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Two retailers have been struggling lately and as they struggle, shares have tumbled. Cramer thinks it makes all the sense in the world to think private equity is about to pounce.
That's because it's happened before.
In 2013, the private equity firm when sales were in decline and results missed estimates and they acquired Talbots in 2013 when the apparel maker was facing similar woes.
"They also took back in December, and they're now attempting to do the same thing with Express, another underperforming fashion retailer, " Cramer noted.
And, Cramer added, it makes all the sense in the world. "Going private allows these companies to step away from the short-term scrutiny of public markets and instead focus on a method of recovery which may be short-term negative but long-term positive.
After doing a little homework, Cramer thinks two other retailers may be in similar situations; that is, the stocks may be broken but the companies are not. They are Chico's and DSW.
Looking at Chico's, Cramer said, the company has delivered terrible earnings but, if you drill down, there's a lot to like. "The company has a number of additional concepts including White House Black Market, Soma and Boston Proper. Also the company is growing aggressively in international markets, and over the last five years, Chico's has made extensive infrastructure investments, upgrading its distribution centers and IT capabilities."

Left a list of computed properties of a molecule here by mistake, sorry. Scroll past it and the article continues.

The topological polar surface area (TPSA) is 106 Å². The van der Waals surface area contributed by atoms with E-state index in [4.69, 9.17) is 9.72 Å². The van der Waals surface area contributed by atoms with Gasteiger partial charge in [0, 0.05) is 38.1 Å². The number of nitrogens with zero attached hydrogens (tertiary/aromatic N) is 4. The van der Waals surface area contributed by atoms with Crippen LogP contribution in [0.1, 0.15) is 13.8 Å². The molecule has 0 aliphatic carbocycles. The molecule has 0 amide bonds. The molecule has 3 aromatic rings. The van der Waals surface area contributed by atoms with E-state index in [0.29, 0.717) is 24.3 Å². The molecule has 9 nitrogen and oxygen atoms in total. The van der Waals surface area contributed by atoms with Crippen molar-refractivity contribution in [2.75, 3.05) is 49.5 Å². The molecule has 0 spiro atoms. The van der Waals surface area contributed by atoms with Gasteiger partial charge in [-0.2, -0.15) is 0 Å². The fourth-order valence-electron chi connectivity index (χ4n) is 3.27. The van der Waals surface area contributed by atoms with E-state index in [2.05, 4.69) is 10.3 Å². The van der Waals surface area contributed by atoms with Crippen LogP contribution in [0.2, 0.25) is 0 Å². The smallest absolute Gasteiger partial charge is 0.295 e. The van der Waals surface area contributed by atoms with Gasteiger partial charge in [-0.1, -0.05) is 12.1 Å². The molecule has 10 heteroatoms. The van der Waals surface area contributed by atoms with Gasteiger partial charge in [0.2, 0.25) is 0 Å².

With a little time and patience, Cramer can see Chico's fortunes turning around, easily.
In fact, he's crunched the numbers and said private equity could pay as much as $21 per share for the company; that's almost a 30 percent premium from the current share price, and still generate sizable returns.
Turning to DSW, with shares down 36 percent year to date, Cramer thinks private equity may find this shoe seller to be the perfect fit.
"I think DSW has gotten hit because of transient fashion and weather related issues, not because of a structural problem with its business model." Cramer said.
"Looking forward, I think there's a lot a private equity firm could do to bring out value here, and if they're smart, one of them will make a bid while the stock is still languishing down in the $20s."
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Of course, it's worth noting that Cramer never advocates looking at a stock simply because it might be a takeout target. Fundamentals must be sound, as well.
In the case of DSW, even if an offer doesn't surface immediately, Cramer said, "DSW generates a healthy 2.8 percent yield and the company is sitting on $6 per share in net cash," he said. "Effectively, they're paying you to wait."
Returning to Chico's, Cramer said recent weakness was more to do about trends, "and a lousy assortment of merchandise for the spring. From a structural perspective, however, Chico's is one of the strongest retailers out there."
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